The good news is that when CNN aired it, few watched.

CNN’s airing last night of the documentary Pandora’s Promise delivered a wet 345,000 total viewers in its 9-11 PM time slot and just 145,000 among adults 25-54. The heavily promoted Robert Stone-directed film was way, way down from the 1.36 million that CNN Films’ Blackfish drew in total viewers in the same slot two weeks beforehand.

It seems folks are more interested in films about killer whales than pro-nuclear propaganda.  Thank goodness!

May the film fade into obscurity…

Japan’s ex-PM Koizumi urges Prime Minister Abe to abandon nuclear power

From Reuters

Japan’s ex-PM Koizumi urges Prime
Minister Abe to abandon nuclear power
 
by Kiyoshi Takenaka; Edited Robert Birsel
Reuters News Agency, Tue, Nov 12 2013

Nov 12 (Reuters) – Former Japanese premier Junichiro Koizumi on Tuesday urged his old deputy, Prime Minister Shinzo Abe, to abandon nuclear power, adding to pressure on the government to re-consider its position on unpopular atomic energy.

Koizumi was one of Japan’s most popular prime ministers before he stepped down in 2006 and his comments carry influence among the general public and within the ruling bloc, led by his old Liberal Democratic Party (LDP).

Nuclear power has been contentious since a power plant in the Fukushima region north of Tokyo was hit by a big earthquake and tsunami in 2011, triggering explosions, meltdowns and the world’s worst nuclear accident since Chernobyl.

“If the LDP decided on abandoning nuclear power, all the parties would be for the policy as the opposition is already supporting it,” Koizumi told a news conference.

“What a magnificent and fantastic project it would be. He can get to use his power to utilise nature as resources. There are no other prime ministers who are as lucky as he is.”

Koizumi supported nuclear power when he was prime minister and his calls in recent months for the country to give it up are a headache for the government.

Abe aims to reduce nuclear power as much as possible but believes it would be irresponsible to give it up straight away because that would threaten a stable power supply.

Koizumi said if money used to build nuclear plants was spent on renewable energy, it would spur a range of technological development.

More than two and a half years after the disaster at the Fukushima Daiichi nuclear plant, the operator, Tokyo Electric Power Co, is struggling to stop radiation leaks.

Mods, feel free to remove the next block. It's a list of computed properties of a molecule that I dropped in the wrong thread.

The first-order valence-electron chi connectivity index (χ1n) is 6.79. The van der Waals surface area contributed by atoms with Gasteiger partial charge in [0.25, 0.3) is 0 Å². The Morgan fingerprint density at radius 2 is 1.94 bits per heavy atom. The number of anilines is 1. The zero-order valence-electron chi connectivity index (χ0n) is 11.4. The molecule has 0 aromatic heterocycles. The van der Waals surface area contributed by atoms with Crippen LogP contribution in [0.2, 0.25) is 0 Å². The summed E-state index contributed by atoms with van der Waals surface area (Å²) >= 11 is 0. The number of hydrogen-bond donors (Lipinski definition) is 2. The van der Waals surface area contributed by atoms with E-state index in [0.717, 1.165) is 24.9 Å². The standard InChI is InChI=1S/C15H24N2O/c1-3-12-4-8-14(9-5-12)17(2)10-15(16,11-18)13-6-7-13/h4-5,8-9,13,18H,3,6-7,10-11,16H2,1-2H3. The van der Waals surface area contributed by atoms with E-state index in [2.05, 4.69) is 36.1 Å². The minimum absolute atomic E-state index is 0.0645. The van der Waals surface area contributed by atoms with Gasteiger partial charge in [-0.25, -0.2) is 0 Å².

Koizumi said Abe could determine Japan’s position on the issue.

“Even within the LDP, there are quite a few lawmakers who at heart are leaning towards the zero-nuclear policy. A prime minister’s power is enormous. If he proposed the zero-nuclear policy, no objections would emerge.”

Asked about Koizumi’s call, Chief Cabinet Secretary Yoshihide Suga indicated the government intended stick to its policy of gradually reducing nuclear power’s ratio in the country’s energy mix.

“The government believes it is extremely important to administer its energy policy in a responsible manner,” Suga said.

Abe has been riding high in opinion polls due to the success of his economic policy. But energy policy could prove to be his Achilles’ heel as a survey by the Asahi Shimbun daily showed on Tuesday that 60 percent of those polled supported Koizumi’s zero-nuclear proposal. (Reporting by Kiyoshi Takenaka; Editing by Robert Birsel)

Quebec to shut down its only nuclear reactor

YAAAAAAY!!!

Quebec to shut down its only nuclear reactor

Quebec’s new government has confirmed it won’t proceed with the multibillion-dollar refurbishment of the province’s lone nuclear reactor and will instead shut it down.

A spokesman for incoming premier Pauline Marois gave the confirmation Tuesday, one day after the first public screening of a new film on the reactor that raises questions about its safety for people living nearby.

The government of outgoing Premier Jean Charest decided in 2008 to rebuild the Gentilly-2 nuclear plant at a cost of about $2 billion, but stopped work after the Fukushima disaster in Japan in 2011.

The PQ has committed since 2009 to close the generating station, which is located in Bécancour, Que., across the St. Lawrence River from Trois-Rivières.

Full story